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Retail productivity


  • Rachel Griffith

    () (Institute for Fiscal Studies and IFS and Manchester)

  • Heike Harmgart

    () (Institute for Fiscal Studies)


Recent attention has focused on the UK's productivity gap in the retail sector. Figure 1 shows an estimate of labour productivity in retail across countries, using output per hour worked. The UK lies well behind the US, France and Germany. Reynolds at al (2005) contribute to this debate by providing a discussion of the literature, along side interviews with several UK and US retail firms. The conclusions of their paper are that, while there are many measurement issues, most of the evidence points to the fact that, on average, productivity in this sector in the UK is low and has grown slowly over recent years when compared to the US. They rightly point out that a more thorough understanding of what drives productivity in the retail sector requires a better understanding of the 'complex mix of urban characteristics, consumer preferences and competitive rivalries'. In this article we discuss some of the main issues involved in the measurement of productivity in retail, how these problems can be tackled, and we consider the interpretation of these statistics. We then discuss new work using microdata on the UK supermarket industry and conclude with a short discussion of where future research needs to look to answer the important policy questions around why the UK's productivity performance remains low in this important sector.

Suggested Citation

  • Rachel Griffith & Heike Harmgart, 2005. "Retail productivity," IFS Working Papers W05/07, Institute for Fiscal Studies.
  • Handle: RePEc:ifs:ifsewp:05/07

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    References listed on IDEAS

    1. Howard Smith, 2004. "Supermarket Choice and Supermarket Competition in Market Equilibrium," Review of Economic Studies, Oxford University Press, vol. 71(1), pages 235-263.
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    Cited by:

    1. Maican, Florin & Orth, Matilda, 2008. "Productivity Dynamics and the Role of “Big-Box” Entrants in Retailing," Working Papers in Economics 328, University of Gothenburg, Department of Economics.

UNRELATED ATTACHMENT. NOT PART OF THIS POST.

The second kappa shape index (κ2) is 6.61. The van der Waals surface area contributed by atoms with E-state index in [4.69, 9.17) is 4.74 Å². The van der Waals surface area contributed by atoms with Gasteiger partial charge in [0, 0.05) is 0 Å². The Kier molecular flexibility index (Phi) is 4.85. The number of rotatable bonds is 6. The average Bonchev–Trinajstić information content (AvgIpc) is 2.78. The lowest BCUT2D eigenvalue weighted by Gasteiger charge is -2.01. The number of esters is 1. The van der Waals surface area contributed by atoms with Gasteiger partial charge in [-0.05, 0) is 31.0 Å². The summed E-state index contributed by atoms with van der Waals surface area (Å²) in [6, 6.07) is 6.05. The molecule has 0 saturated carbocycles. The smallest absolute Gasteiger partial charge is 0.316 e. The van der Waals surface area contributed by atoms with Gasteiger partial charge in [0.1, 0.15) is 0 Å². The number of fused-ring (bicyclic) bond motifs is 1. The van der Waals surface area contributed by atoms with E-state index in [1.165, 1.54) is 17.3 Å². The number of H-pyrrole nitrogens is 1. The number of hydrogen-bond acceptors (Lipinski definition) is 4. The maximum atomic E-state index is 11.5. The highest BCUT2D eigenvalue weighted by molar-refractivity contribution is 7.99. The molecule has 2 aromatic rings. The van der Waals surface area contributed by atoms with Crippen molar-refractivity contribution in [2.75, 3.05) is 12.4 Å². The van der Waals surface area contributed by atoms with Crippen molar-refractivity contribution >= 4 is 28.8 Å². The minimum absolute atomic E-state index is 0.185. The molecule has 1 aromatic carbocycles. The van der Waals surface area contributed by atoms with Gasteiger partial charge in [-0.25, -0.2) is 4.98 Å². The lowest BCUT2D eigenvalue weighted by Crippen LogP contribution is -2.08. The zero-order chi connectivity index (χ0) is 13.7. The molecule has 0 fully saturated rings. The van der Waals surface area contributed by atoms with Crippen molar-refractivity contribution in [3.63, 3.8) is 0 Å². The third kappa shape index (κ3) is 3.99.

2. Maican, Florin & Orth, ´Matilda, 2013. "Entry Regulations, Product Differentiation and Determinants of Market Structure," Working Paper Series 984, Research Institute of Industrial Economics.
    3. Jonathan Haskel & Raffaella Sadun, 2012. "Regulation and UK Retailing Productivity: Evidence from Microdata," Economica, London School of Economics and Political Science, vol. 79(315), pages 425-448, July.
    4. Paul C. Cheshire & Christian A. L. Hilber & Ioannis Kaplanis, 2015. "Land use regulation and productivity—land matters: evidence from a UK supermarket chain," Journal of Economic Geography, Oxford University Press, vol. 15(1), pages 43-73.
    5. Raffaella Sadun, 2015. "Does Planning Regulation Protect Independent Retailers?," The Review of Economics and Statistics, MIT Press, vol. 97(5), pages 983-1001, December.
    6. Maican, Florin & Orth, Matilda, 2015. "A dynamic analysis of entry regulations and productivity in retail trade," International Journal of Industrial Organization, Elsevier, vol. 40(C), pages 67-80.
    7. Fu, Xiaolan & Helmers, Christian & Zhang, Jing, 2012. "The two faces of foreign management capabilities: FDI and productive efficiency in the UK retail sector," International Business Review, Elsevier, vol. 21(1), pages 71-88.
    8. Pozzi, Andrea & Schivardi, Fabiano, 2015. "Entry Regulation in Retail Markets," CEPR Discussion Papers 10836, C.E.P.R. Discussion Papers.
    9. Håkansson, Johan & Li, Yujiao & Mihaescu, Oana & Rudholm, Niklas, 2016. "Big-box retail entry in urban and rural areas: Are there productivity spillovers to incumbent retailers?," HUI Working Papers 118, HUI Research.
    10. Alan Hughes, 2007. "Innovation Policy as cargo cult: Myth and Reality in knowledge-led Productivity Growth," Working Papers wp348, Centre for Business Research, University of Cambridge.

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